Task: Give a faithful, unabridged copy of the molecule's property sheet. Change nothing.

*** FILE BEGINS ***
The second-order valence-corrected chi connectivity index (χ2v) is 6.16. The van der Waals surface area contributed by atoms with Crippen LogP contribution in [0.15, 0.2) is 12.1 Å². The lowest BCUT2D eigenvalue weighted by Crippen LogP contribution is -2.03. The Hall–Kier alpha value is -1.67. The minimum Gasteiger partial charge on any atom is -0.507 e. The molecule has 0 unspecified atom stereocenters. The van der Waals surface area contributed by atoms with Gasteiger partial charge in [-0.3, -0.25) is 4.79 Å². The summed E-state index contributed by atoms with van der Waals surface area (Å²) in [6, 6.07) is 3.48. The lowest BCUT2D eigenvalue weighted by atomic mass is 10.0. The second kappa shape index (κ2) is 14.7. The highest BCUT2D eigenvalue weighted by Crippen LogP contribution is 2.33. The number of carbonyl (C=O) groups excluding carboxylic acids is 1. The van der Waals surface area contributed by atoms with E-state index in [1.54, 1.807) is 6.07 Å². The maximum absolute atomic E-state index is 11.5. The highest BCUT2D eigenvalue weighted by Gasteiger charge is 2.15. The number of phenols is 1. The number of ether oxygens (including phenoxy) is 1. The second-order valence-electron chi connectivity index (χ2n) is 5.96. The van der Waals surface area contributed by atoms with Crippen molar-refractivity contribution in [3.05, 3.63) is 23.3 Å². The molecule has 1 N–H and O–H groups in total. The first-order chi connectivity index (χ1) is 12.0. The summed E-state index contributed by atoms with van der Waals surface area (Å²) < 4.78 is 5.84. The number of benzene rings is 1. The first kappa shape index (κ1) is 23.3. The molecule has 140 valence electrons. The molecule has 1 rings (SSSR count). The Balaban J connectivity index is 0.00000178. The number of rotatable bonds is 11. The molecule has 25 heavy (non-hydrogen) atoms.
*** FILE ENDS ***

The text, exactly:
The second-order valence-corrected chi connectivity index (χ2v) is 6.16. The van der Waals surface area contributed by atoms with Crippen LogP contribution in [0.15, 0.2) is 12.1 Å². The lowest BCUT2D eigenvalue weighted by Crippen LogP contribution is -2.03. The Hall–Kier alpha value is -1.67. The minimum Gasteiger partial charge on any atom is -0.507 e. The molecule has 0 unspecified atom stereocenters. The van der Waals surface area contributed by atoms with Gasteiger partial charge in [-0.3, -0.25) is 4.79 Å². The summed E-state index contributed by atoms with van der Waals surface area (Å²) in [6, 6.07) is 3.48. The lowest BCUT2D eigenvalue weighted by atomic mass is 10.0. The second kappa shape index (κ2) is 14.7. The highest BCUT2D eigenvalue weighted by Crippen LogP contribution is 2.33. The number of carbonyl (C=O) groups excluding carboxylic acids is 1. The van der Waals surface area contributed by atoms with E-state index in [1.54, 1.807) is 6.07 Å². The maximum absolute atomic E-state index is 11.5. The highest BCUT2D eigenvalue weighted by Gasteiger charge is 2.15. The number of phenols is 1. The number of ether oxygens (including phenoxy) is 1. The second-order valence-electron chi connectivity index (χ2n) is 5.96. The van der Waals surface area contributed by atoms with Crippen molar-refractivity contribution in [3.05, 3.63) is 23.3 Å². The molecule has 1 N–H and O–H groups in total. The first-order chi connectivity index (χ1) is 12.0. The summed E-state index contributed by atoms with van der Waals surface area (Å²) < 4.78 is 5.84. The number of benzene rings is 1. The first kappa shape index (κ1) is 23.3. The molecule has 140 valence electrons. The molecule has 1 rings (SSSR count). The Balaban J connectivity index is 0.00000178. The number of rotatable bonds is 11. The molecule has 25 heavy (non-hydrogen) atoms.